Puzzle of crash crew's last minutes

INVESTIGATORS continued their search for the cockpit voice recorder of the crashed EgyptAir jet yesterday, in the hope that it might contain some clue to the aircraft's mysterious demise.

Two weeks after the aircraft plunged into the Atlantic, the evidence about what happened is more confusing than ever, and there are multiple theories that blame everyone from Iraqi agents to a suicidal member of the flight crew.

The latest information from the aircraft's flight data recorder, released on Friday night, shows that the engines were shut down manually, an action that seems to defy logic. The crew shut them off as the aircraft fell at 0.86 Mach, a dive so steep that everything in the plane would have become weightless. And one of the last things that the crew did was to move the aircraft's elevators, the control tabs, in opposite directions.

As the plane fell, its master warning activated - a signal of some problem so severe that if not attended to immediately, the aircraft would crash. This could have been triggered by the aircraft's speed, a loss of pressure, a fire, or the unintentional disengagement of the auto-pilot.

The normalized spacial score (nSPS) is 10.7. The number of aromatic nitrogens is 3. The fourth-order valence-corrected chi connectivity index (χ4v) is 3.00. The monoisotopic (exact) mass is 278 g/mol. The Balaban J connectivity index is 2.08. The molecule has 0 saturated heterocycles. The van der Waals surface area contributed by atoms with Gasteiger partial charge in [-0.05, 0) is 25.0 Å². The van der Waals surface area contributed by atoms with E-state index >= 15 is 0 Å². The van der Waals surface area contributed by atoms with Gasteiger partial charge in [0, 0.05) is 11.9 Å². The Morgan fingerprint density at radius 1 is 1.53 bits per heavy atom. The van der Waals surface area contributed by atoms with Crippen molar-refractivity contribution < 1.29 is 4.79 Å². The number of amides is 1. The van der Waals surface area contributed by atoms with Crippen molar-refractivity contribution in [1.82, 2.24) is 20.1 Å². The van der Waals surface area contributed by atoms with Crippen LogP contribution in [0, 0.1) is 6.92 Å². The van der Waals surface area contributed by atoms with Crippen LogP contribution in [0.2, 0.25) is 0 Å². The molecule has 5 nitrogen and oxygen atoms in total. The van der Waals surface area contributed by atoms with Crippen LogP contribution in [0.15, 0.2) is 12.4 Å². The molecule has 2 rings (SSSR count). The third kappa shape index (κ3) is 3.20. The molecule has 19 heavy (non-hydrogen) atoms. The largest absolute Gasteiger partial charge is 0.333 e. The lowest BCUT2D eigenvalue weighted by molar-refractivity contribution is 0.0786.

The voice recorder might help explain what happened, but the two underwater robots searching the seas off the New England coast have found nothing. "We cannot at this time explain the circumstances that were occurring on Flight 990 that resulted in the flight profile,'' said National Transportation Safety Board Chairman James Hall.

The Federal Bureau of Investigation continues to examine the incident to see if criminal activity was involved. One line of inquiry was the mental stability of the co-pilot, agencies reported, with some US newspapers speculating that there may have been a struggle in the cockpit, or even that the crash was suicide. "There was something funny going on in that cockpit," Barry Schiff, a former TWA captain and air crash consultant, told the Los Angeles Times.

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